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Wobbly ceiling fan
Was cleanin' ceiling fan for summer use, and now it wobbles. It hangs from
a 17' ceiling with a 6' extension tube and the wobble is quite noticeable (enuff to make the chain of the lights
to bounce back and forth between sconces). The extension moves freely and i don't notice any particular angle one
way or the other, it looks level. What can I do to stop the wobble?
Oh..it has sealed bearings..so oiling is not an option.
No oiling isn't what you need. The fan wobbles because it is not balanced. Did you, by chance,
knock a balancing weight off of it when you were cleaning it??
They sell balancing kits for these fans at lighting stores. Try there. You will need to add weight to one of the
blades to smooth things out.
Balancing a ceiling fan
Does any have some helpful tips for balancing a ceiling fan. I have one that
is approximately a year old that I cannot get balanced.
My ceiling fans came with clips and a small weight that you could attach to the top of the fan blade. I assume
you have these. Place the weight on each fan blade, successively and spin the fan by hand. This way you should
be able to tell which fan blade is in most out of balance. After you determine the fan blade to attach the weight,
you adjust the weight along the blade (by trial and error) after allowing the fan blades to get up to operating
speed (electrically). The further away from the motor housing, the greater effect, so start out with the weight
close to the motor housing.
Ceiling fan wobble
We have vaulted ceilings and I was wondering if there is any way to stop our ceiling fan from wobbling. We bought one of the weight kits but one of the first things it tells you to do is check the distance between the ceiling and the blades. With a vaulted ceiling there's no way, it's going to be the same. What can I do?
What you can try is a little trial and error. Start with small weights, add them to one blade, and see what effect it has. It will either improve or make it worse of course. In addition, you can see where to go next. You may find you need to add a little weight to more than one blade. However, always start small first.
Installing Ceiling Fans
I want to install a ceiling fan in my bathroom but there is no Light Socket.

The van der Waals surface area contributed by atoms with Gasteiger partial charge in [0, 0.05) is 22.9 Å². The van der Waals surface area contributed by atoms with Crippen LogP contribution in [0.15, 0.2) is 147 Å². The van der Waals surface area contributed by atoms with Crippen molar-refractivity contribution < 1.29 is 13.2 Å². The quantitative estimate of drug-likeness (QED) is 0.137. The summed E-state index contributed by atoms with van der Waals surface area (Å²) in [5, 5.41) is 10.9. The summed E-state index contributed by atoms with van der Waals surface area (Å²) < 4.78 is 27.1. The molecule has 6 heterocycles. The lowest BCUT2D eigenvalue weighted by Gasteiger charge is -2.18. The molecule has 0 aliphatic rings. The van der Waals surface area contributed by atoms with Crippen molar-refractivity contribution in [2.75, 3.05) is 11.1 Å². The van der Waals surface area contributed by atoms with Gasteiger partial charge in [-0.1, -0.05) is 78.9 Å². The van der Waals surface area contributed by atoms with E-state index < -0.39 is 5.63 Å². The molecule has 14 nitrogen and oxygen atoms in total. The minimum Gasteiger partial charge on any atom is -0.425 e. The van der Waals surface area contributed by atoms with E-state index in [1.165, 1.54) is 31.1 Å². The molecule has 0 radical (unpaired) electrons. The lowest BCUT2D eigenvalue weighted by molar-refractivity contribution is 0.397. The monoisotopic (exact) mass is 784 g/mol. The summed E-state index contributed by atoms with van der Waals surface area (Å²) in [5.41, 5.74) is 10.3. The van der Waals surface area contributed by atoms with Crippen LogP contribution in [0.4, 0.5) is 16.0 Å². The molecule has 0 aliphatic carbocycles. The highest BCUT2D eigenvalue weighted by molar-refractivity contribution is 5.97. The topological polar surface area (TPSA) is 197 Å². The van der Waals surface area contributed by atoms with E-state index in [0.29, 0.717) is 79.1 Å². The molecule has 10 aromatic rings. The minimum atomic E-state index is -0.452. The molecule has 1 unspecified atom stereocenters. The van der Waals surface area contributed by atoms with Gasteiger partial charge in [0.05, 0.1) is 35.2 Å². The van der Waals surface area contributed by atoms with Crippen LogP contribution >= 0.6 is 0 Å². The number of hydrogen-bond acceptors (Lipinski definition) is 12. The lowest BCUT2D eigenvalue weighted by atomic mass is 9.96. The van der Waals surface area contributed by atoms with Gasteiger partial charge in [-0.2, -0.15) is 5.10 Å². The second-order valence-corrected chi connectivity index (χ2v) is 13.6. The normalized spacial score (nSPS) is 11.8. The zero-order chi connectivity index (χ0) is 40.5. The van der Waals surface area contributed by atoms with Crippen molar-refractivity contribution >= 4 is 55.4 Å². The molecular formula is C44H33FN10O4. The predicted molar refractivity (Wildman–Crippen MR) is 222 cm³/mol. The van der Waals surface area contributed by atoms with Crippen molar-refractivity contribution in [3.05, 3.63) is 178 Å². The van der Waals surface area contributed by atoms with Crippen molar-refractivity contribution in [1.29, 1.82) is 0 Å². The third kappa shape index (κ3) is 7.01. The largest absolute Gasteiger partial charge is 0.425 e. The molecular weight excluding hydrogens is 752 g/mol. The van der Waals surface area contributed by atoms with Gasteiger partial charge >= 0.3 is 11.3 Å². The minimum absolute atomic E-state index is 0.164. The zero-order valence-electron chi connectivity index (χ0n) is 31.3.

I do have canister lighting in my bathroom. How hard is it to run electrical and add support beam?
Well not too hard if you have done it before or are relatively so inclined. You not only need to run power to it
(from the canister light) but down to the switch in the wall to control it. If you have access above (in the attic?)
it makes the job much easier.
As for the support beam, the new box can be bought with a metal bracket that easily mounts to the ceiling joists
on either side of where you putting the fan.
If you are doing his yourself and would like some more specific guidance, let me know..
Installing Ceiling Fan
Recently had a screened in porch built with 3" insulated aluminum roof. I had the contractor pre-wire for ceiling fan and light. My question is how do I mount the fan to the aluminum ceiling and what type of hardware do I use?
The wiring installed by the contractor should be in a box in the ceiling. You mount the fan to the box, not the ceiling, provided it is properly secured for the weight of the fan. This means that it either has metal straps securing it, or it might have a piece of wood across the top attached to the ceiling joists. All the hardware to mount the fan is included in the box the fan comes in. Based on your question, it sounds like you might have to cut the hole in the aluminum to access the box.
INSTALLING CEILING FANS
I've been trying to install a ceiling fan in my kitchen. Followed the instructions with no problems up until I had to connect the wires; last step. Figured out all the wiring except for the grounding wire, couldn't figure out what to connect it to. There was a clump of wires shoved way up in the ceiling not connected to any part of the old light fixture so I connected it the grounding wire. Needless to say I shorted the house. What do you connect the grounding wire to?
You mean the ground wire from the fan, right?
If your house has modern wiring there should be a bare copper wire in the box or perhaps several twisted together and finally if the box is a metal box connected to a ground screw on the box.
If there are no ground wires in your box, and this is possible if your house was wired before that became the code, there won't be a ground wire in the box. If the rest of your house has not been upgraded, you can tell this is your case if your outlets do not have that third hole centered above or below the two slots. In that case, you probably do have a metal box and can attach the ground wire to the box. (The box may or may not be grounded, but this is the best you can do for your circumstances)